Fertilizer Industry Lobby Points Finger at the Chesapeake Bay Oyster
Efforts to Control Suburban Sprawl Spark Fierce Backlash in Southern Maryland

Norfolk Councilmembers Stand Against Coal Plant

Kudos to Norfolk City Councilmembers Tommy Smigiel, Andy Protogyrou, Barclay Winn, and Theresa Whibley, who put the health and well-being of Norfolk citizens ahead of corporate influence and political pressure.

SmigielAt a meeting of the Norfolk City Council this week, the four voted in favor of a city resolution formally opposing a mega coal-fired power plant proposed in nearby Surry County. This despite considerable lobbying pressure from power plant supporters to dissuade the city from taking a position on the controversial project.

In the end, the resolution opposing the plant failed to win a majority of votes. AnWhibley alternative resolution was adopted stating Norfolk is “provisionally opposed” because of a host of health, environmental, and economic concerns. The approved resolution suggests the city will revisit the issue after additional study and perhaps remove the “provisional” language.

ProtogyrouIf built, the Old Dominion Electric Cooperative (ODEC) plant would be the largest coal-burning power plant in Virginia and would add millions of pounds of additional pollution to Hampton Roads air and waterways. Numerous local health organizations, environmental groups, nearby localities, and hundreds of citizens oppose the plant because of its threats to air and water quality, public health, the Chesapeake Bay, and Hampton Roads’ future economic development.

Opponents include the Chesapeake Bay Foundation (CBF). The ODEC plant will dump nearly 2 million more pounds of nitrogen a year into an already nitrogen-polluted BayWinn system -- additional pollution currently unaccounted for in the Bay pollution limits and that will undercut Virginia’s efforts to restore the Bay. Instead, CBF advocates for less environmentally damaging alternatives to the power plant, such as energy conservation and development of more sustainable “green” energy resources, to provide for the region’s future electricity needs.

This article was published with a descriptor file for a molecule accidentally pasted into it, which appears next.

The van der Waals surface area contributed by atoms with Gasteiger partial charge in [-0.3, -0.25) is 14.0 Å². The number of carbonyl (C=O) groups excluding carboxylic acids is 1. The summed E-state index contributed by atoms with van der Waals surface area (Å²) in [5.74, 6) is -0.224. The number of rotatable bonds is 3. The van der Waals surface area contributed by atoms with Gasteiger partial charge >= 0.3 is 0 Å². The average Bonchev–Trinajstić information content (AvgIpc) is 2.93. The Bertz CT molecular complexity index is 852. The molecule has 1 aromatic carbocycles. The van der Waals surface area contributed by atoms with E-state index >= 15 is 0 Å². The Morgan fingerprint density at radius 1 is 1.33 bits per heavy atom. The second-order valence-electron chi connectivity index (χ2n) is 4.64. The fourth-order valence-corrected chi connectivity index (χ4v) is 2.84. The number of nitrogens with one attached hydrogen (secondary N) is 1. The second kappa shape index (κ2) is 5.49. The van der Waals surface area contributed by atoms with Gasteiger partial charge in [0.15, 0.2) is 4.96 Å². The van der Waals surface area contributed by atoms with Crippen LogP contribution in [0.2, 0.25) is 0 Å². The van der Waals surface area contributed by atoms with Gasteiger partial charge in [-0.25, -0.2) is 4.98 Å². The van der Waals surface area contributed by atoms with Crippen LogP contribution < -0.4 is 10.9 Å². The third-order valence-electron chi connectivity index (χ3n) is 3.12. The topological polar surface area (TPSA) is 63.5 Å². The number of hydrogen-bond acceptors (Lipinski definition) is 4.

Still, the stance Norfolk, the second most-populated locality in Hampton Roads, has taken in provisional opposition sends a strong message that the proposed ODEC plant poses very serious threats to the region. CBF commends Norfolk City Council for acknowledging these threats and for its commitment to complete an efficient and thorough analysis of the risks to drinking water, air quality, and public health.

Read more about the Norfolk resolution in the Virginian-Pilot here and here.

InsetIf you live in the Hampton Roads, CBF encourages you to contact your local elected officials and urge them to oppose this plant. In addition to Norfolk, other localities in the region that have opposed the project or expressed serious concerns include Isle of Wight and Southampton counties and the City of Williamsburg. If you care about clean air and clean water, add your locality to the list.

Chuck Epes
Chesapeake Bay Foundation

Photos: Top iStock; Norfolk City Council (top to bottom): Tommy Smigiel, Theresa Whibley, Andy Protogyrou, Barclay Winn



Feed You can follow this conversation by subscribing to the comment feed for this post.

Kudos to the four councilmembers for not caving to the political pressure of N&S.

Having spent years in chemistry class and learning about organic and inorganic chemical structure, students painfully learn that once a chemical bond is created, it is there for life. No scrubbers, or double landfill liners shield it from our lives. It will NEVER go away.

Ever tried to pick up a dollop of mercury? Hopefully you have not. But, it's pretty darn impossible! It cannot be contained and is one of the deadliest compounds known to man. It destroys the central nervous system, particularly for the developing brains of the next generation.

When coal plant proponents say 'this scrubber is the best,' don't believe them. Unless a scrubber filters 100% of waste, it's a farce. Even if it were possible, which it is not, then what do you do with the scrubber debris? Bury it in the ground to contaminate our water? Lace our drinking water with mercury, creating more developmental issues for the next generation? I think this debate is too civilized.

We need to start showing pictures of children with severe autism, COPD, cancer, etc. The unmistakable image of the children with Minimata Disease "mercury poisoning" in Japan during WWII. One accident at a coal plant, the same could happen.

I am sensitive to the economic struggles we all face, but it cannot be resolved at the expense of the next generation. That would be a sin in the eyes of the Lord.

Verify your Comment

Previewing your Comment

This is only a preview. Your comment has not yet been posted.

Your comment could not be posted. Error type:
Your comment has been posted. Post another comment

The letters and numbers you entered did not match the image. Please try again.

As a final step before posting your comment, enter the letters and numbers you see in the image below. This prevents automated programs from posting comments.

Having trouble reading this image? View an alternate.


Post a comment

Your Information

(Name and email address are required. Email address will not be displayed with the comment.)